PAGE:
Dystrophic EB (DEB)
In DEB, the skin comes away deeper down inside the skin, which means that, in simple terms, more of the skin tissue comes away and is lost. As the cells that replenish the skin are more prone to damage, scarring ie ‘dystrophy’ is a characteristic of DEB.
- DEB subtype RDEB (or “recessive dystrophic EB”) is recessively inherited, and is associated with a lack of a protein called collagen type VII. The most severe sub-subtype within RDEB is the severe generalized (previously known as the Hallopeau-Siemens) subtype. Babies born with severe generalized RDEB are born with widespread severe blistering. It is a chronic progressive disorder.
- The hands and feet may be affected by cocooning or ‘mitten’ deformity.
- Blistering in the mouth can cause a shrinking of the opening (microstomia), teeth start off normal but are prone to caries. Narrowing or strictures may form in the gullet; these may need to be surgically stretched/ dilated, or in some cases by-passed with tubes.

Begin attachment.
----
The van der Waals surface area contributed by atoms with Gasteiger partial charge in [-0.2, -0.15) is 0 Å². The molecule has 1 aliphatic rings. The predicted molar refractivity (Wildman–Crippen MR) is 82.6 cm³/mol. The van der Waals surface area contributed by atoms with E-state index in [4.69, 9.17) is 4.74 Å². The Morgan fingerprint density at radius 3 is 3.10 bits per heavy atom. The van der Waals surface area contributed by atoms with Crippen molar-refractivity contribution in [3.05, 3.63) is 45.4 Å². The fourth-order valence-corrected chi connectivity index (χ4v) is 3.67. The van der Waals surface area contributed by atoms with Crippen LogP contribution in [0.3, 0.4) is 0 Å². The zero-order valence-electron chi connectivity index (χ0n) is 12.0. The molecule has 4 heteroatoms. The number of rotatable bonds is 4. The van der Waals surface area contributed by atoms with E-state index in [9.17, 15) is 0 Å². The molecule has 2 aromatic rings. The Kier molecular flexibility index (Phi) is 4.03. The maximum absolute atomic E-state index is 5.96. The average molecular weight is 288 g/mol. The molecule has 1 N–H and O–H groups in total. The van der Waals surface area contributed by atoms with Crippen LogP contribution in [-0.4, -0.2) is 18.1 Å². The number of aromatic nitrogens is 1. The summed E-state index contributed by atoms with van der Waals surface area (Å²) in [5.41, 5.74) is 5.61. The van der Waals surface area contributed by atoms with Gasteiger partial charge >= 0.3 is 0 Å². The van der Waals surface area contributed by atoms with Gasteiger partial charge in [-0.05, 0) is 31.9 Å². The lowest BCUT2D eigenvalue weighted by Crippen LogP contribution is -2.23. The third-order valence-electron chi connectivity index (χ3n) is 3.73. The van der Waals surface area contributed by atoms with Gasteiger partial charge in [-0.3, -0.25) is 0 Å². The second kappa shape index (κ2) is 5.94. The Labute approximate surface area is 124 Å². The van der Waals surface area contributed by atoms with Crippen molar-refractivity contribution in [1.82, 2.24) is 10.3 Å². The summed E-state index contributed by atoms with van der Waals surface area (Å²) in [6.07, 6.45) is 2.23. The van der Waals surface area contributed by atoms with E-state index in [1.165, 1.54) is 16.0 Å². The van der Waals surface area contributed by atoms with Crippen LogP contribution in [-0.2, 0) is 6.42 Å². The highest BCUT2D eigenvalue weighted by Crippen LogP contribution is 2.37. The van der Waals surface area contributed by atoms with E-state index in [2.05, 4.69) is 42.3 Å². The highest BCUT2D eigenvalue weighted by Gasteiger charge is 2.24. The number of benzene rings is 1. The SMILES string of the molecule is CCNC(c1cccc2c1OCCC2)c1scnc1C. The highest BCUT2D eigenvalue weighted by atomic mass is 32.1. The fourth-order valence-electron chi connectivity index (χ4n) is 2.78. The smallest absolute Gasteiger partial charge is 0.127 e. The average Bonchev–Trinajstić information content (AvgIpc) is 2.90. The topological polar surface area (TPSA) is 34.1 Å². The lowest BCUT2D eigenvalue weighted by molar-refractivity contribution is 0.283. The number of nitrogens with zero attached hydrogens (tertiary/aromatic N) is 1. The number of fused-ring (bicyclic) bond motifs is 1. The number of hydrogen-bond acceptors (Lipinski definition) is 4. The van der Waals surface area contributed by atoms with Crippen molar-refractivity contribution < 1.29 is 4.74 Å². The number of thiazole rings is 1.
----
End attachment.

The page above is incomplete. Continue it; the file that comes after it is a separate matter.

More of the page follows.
- Blistering can also affect the eyes.
- Anaemia is often seen in RDEB. It is complex and often refractory to treatment. It may be due to a combination of iron deficiency, chronic inflammation, bone marrow suppression and (mal)nutrition. Retardation of growth is largely due to the combination of the increased need for calories for healing, mechanical difficulties in eating and malabsorption problems in the small bowel.
- Milia due to damage to hair follicles in healed blister sites is a distinctive feature of DEB.
- Repeated cycles of damage and healing increases the risk of squamous cell carcinoma (SCC) ie skin cancer, which usually occurs in the second and third decades and is often very aggressive.
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